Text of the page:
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FRIDAYS AT UKFAST – 16th Jan

TGIF, amirite?? It’s been a full-on week, with WHOIS showing its support for Charlie Hebdo, and David Cameron making a bit of a security blunder in the tragedy’s wake. We also had a great guest post on how to carry out a stress-free IT migration, and discovered what your Facebook ‘like’ history says about you. Have a great weekend!

fridays_at_fast

Playing at cyber war

The US and UK have begun transatlantic ‘cyber war games’; which may sound like Cameron and Obama will be sat around playing a giant game of Battleships, but is meant to be helping us make sure we’re prepared for attack (kinda like penetration testing on a global scale). Cameron and Obama began two days of talks last night, and with cyber-warfare at the top of their agenda, have decided to work together to simulate attacks; the first of which will be against the City of London and Wall Street’s financial institutions.

The games are being done with the cooperation of the Bank of England and other financial-type places, with cyber-cells put together by the two leaders attacking them. The cells will also share information, and Cameron has said that by pooling resources the two countries can stay ahead of merging threats; and it’s also thought he’ll encourage Obama to put pressure on big internet names (like Facebook and Twitter) to cooperate more with intelligence agencies and help monitor the communications of terrorist suspects; something which is notoriously controversial, especially following his encryption announcements earlier in the week.

Goodbye to Glass (for now)

There are a few unhappy faces as Google has taken its Glass off the market. The search giant has decided to stop production of the device in its current incarnation, but is still ‘committed to the idea of smart glasses’. The glasses are part of a wearable tech push but sadly – especially in the case of wearables that haven’t quite cracked the fashion thing – they haven’t yet taken off quite as hoped.

Glass was previously under Google X – Google’s blue sky division – but will now be taken under Nest’s wing, and is, presumably, going back to the drawing board. Because of the grand or so that many developers had dropped to get hold of the Glass tech – assuming it would probably pay off later down the line when it became mainstream – they aren’t too happy about it though. Google hasn’t given any specific ideas of when the new versions might come out.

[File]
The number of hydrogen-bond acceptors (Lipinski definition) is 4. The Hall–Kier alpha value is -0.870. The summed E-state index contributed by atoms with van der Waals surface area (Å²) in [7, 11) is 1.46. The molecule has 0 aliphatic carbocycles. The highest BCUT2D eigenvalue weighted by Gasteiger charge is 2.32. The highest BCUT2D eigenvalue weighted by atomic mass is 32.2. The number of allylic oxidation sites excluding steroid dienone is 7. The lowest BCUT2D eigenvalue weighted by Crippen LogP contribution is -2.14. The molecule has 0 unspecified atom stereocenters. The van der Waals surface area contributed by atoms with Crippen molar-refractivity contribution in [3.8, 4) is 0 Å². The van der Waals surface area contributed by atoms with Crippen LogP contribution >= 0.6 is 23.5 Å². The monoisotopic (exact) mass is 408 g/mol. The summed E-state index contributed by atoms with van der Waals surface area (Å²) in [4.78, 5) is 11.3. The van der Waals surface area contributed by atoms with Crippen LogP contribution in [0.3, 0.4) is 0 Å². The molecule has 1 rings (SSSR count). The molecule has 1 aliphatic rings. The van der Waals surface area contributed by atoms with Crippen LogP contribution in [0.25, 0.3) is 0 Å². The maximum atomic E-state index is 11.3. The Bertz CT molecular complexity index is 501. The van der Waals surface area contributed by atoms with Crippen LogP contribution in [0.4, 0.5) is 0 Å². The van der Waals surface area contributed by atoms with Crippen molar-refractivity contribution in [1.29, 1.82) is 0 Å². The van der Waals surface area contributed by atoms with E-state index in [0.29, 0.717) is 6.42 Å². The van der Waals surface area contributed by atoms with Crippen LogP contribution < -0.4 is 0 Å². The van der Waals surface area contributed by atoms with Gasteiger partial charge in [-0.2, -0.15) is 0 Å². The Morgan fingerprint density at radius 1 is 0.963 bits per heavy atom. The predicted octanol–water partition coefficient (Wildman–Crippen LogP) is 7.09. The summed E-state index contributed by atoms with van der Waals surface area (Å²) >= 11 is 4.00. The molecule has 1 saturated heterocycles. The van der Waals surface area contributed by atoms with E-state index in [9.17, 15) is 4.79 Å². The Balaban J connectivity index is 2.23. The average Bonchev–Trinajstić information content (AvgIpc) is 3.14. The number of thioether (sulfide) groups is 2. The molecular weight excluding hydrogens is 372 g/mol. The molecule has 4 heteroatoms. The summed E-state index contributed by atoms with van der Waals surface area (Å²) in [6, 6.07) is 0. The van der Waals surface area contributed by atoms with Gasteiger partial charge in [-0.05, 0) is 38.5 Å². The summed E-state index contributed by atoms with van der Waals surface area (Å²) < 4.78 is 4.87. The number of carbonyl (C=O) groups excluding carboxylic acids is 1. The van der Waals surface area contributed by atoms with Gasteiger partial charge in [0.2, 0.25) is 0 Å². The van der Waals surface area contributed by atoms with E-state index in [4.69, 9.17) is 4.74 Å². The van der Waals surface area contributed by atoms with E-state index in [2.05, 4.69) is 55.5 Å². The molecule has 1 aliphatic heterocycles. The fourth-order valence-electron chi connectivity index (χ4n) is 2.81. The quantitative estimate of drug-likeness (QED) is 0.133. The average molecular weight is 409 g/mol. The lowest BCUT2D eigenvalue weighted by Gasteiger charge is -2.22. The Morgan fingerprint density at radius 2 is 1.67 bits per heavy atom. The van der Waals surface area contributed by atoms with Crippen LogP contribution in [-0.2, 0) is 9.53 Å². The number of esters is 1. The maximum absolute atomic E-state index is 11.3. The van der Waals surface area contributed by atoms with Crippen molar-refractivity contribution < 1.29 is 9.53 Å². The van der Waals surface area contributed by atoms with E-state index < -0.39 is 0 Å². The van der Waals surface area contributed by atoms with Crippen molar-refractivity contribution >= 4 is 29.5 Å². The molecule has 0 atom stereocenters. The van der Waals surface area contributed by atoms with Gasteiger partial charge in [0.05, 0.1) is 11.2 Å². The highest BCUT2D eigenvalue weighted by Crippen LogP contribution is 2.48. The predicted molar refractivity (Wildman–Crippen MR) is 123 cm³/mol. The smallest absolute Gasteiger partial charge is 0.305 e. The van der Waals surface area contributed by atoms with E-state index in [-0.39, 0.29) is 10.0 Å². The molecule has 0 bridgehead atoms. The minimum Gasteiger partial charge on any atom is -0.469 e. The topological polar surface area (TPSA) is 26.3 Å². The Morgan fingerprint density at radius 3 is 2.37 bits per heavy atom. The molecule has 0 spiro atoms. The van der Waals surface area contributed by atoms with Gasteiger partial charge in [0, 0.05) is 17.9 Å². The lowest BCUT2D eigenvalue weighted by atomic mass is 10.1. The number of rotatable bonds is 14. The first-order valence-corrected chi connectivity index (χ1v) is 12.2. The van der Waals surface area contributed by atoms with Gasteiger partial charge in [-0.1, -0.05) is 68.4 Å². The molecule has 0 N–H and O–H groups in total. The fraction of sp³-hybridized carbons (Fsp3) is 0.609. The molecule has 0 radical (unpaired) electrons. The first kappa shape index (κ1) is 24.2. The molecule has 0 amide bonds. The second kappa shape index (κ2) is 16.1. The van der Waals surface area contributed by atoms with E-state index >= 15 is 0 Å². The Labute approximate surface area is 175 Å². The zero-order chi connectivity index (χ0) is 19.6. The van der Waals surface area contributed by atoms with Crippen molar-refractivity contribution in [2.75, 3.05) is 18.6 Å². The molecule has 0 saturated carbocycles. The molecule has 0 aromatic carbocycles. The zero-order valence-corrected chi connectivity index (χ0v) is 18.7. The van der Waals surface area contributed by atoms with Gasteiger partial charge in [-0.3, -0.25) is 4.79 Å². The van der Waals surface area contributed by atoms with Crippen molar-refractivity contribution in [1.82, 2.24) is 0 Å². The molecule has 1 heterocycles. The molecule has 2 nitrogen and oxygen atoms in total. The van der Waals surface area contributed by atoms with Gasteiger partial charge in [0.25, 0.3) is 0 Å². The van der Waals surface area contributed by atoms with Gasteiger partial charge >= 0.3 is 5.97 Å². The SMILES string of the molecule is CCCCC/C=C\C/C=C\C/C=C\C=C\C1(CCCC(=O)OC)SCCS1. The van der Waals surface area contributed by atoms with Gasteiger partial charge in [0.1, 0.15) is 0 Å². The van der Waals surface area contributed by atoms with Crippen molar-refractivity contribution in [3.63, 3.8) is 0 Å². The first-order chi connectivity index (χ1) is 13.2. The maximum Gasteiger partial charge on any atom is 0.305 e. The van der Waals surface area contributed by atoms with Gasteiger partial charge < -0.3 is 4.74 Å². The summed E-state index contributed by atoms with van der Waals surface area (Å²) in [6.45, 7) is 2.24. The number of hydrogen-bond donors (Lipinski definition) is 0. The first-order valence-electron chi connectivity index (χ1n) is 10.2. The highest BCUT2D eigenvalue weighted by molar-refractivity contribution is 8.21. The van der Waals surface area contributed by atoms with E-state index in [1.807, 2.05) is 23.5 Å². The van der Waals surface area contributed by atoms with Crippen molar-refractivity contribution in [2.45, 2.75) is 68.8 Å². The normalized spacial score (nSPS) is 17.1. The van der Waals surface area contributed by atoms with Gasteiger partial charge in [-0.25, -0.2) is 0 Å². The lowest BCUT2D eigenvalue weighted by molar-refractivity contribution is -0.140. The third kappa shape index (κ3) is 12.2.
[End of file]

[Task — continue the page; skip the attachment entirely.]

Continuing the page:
Pension site

A pension site has buckled under high demand and a heck-tonne of traffic, following a new interest rate on bonds. Apparently the bonds, which pay an annual interest rate of 4% for people over 65, went on sale this week and the traffic flooding the sites caused them to crash almost immediately. This often happens with a high profile event – from Black Friday near Christmas to when Glastonbury tickets go on sale; which is why it’s advisable to ensure that a site’s infrastructure is as ready as it can be to deal with high traffic before all the glitter cannons go off before a sale or promotion.

Chancellor George Osborne said 26,000 bonds had been sold by Thursday afternoon, raking in a whopping £270m; but within an hour of the announcement of the sale, the NS&I site had problems. An error message popped up on the site early in the day and customers had problems getting hold of them on the phone. “We expect these bonds to be on sale for months not weeks and would like to reassure savers that there is no need to rush to invest. We would also encourage savers to apply online. This should be the quickest and easiest way to invest and will provide immediate assurance that an application has been received,” said Jane Platt, chief executive of NS&I, as the start of sales was announced.

RIP iTunes Single of the Week

For anyone who used to enjoy discovering new music for free through the awesome  iTunes Single of the Week, Apple seems to have ended the decade-old promo without any kind of notice or warning. Each week the promotion would offer a free single from a range of artists and genres – often emerging musicians. It was a pretty great way of finding new music, and obviously was meant to help promote new musicians and encourage people to buy the rest of their album.

They’ve stopped the promo in some other countries too, as well as other giveaways like the 12 Days of Christmas. Some are saying Apple is getting too greedy and – especially after raising app prices recently – should keep the promotion. Others say that the public shouldn’t be kicking off as it was a free bonus in the first place; and some say that the rise of streaming means that they actually can’t afford to be giving it away. The free App of the Week is still being offered, and OS X upgrades are now free.

Redefining human self-interest: apparently we’re all built to be kind (but some are built to be kinder than others)

What have you seen this week that’s worth sharing?

Have a good one!

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